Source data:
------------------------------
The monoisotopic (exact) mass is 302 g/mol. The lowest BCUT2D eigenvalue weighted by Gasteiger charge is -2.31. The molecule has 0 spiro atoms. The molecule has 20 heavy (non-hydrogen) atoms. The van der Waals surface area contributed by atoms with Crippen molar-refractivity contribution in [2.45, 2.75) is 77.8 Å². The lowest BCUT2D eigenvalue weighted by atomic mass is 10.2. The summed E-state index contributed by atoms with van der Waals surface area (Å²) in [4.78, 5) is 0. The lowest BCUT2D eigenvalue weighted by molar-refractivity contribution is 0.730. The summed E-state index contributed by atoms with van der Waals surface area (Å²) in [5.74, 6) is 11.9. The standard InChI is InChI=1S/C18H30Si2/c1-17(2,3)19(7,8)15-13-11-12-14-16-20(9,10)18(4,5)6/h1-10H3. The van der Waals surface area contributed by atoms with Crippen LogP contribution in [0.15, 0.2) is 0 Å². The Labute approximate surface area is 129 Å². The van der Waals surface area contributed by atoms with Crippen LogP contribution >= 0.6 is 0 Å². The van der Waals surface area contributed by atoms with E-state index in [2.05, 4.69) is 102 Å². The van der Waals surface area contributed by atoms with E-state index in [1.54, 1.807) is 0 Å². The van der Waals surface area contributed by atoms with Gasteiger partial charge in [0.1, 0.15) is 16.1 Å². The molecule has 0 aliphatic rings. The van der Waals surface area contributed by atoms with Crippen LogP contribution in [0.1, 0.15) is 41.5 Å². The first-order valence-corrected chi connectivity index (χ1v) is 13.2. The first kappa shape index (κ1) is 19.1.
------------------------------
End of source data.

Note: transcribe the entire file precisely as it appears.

The monoisotopic (exact) mass is 302 g/mol. The lowest BCUT2D eigenvalue weighted by Gasteiger charge is -2.31. The molecule has 0 spiro atoms. The molecule has 20 heavy (non-hydrogen) atoms. The van der Waals surface area contributed by atoms with Crippen molar-refractivity contribution in [2.45, 2.75) is 77.8 Å². The lowest BCUT2D eigenvalue weighted by atomic mass is 10.2. The summed E-state index contributed by atoms with van der Waals surface area (Å²) in [4.78, 5) is 0. The lowest BCUT2D eigenvalue weighted by molar-refractivity contribution is 0.730. The summed E-state index contributed by atoms with van der Waals surface area (Å²) in [5.74, 6) is 11.9. The standard InChI is InChI=1S/C18H30Si2/c1-17(2,3)19(7,8)15-13-11-12-14-16-20(9,10)18(4,5)6/h1-10H3. The van der Waals surface area contributed by atoms with Crippen LogP contribution in [0.15, 0.2) is 0 Å². The Labute approximate surface area is 129 Å². The van der Waals surface area contributed by atoms with Crippen LogP contribution >= 0.6 is 0 Å². The van der Waals surface area contributed by atoms with E-state index in [2.05, 4.69) is 102 Å². The van der Waals surface area contributed by atoms with E-state index in [1.54, 1.807) is 0 Å². The van der Waals surface area contributed by atoms with Gasteiger partial charge in [0.1, 0.15) is 16.1 Å². The molecule has 0 aliphatic rings. The van der Waals surface area contributed by atoms with Crippen LogP contribution in [0.1, 0.15) is 41.5 Å². The first-order valence-corrected chi connectivity index (χ1v) is 13.2. The first kappa shape index (κ1) is 19.1.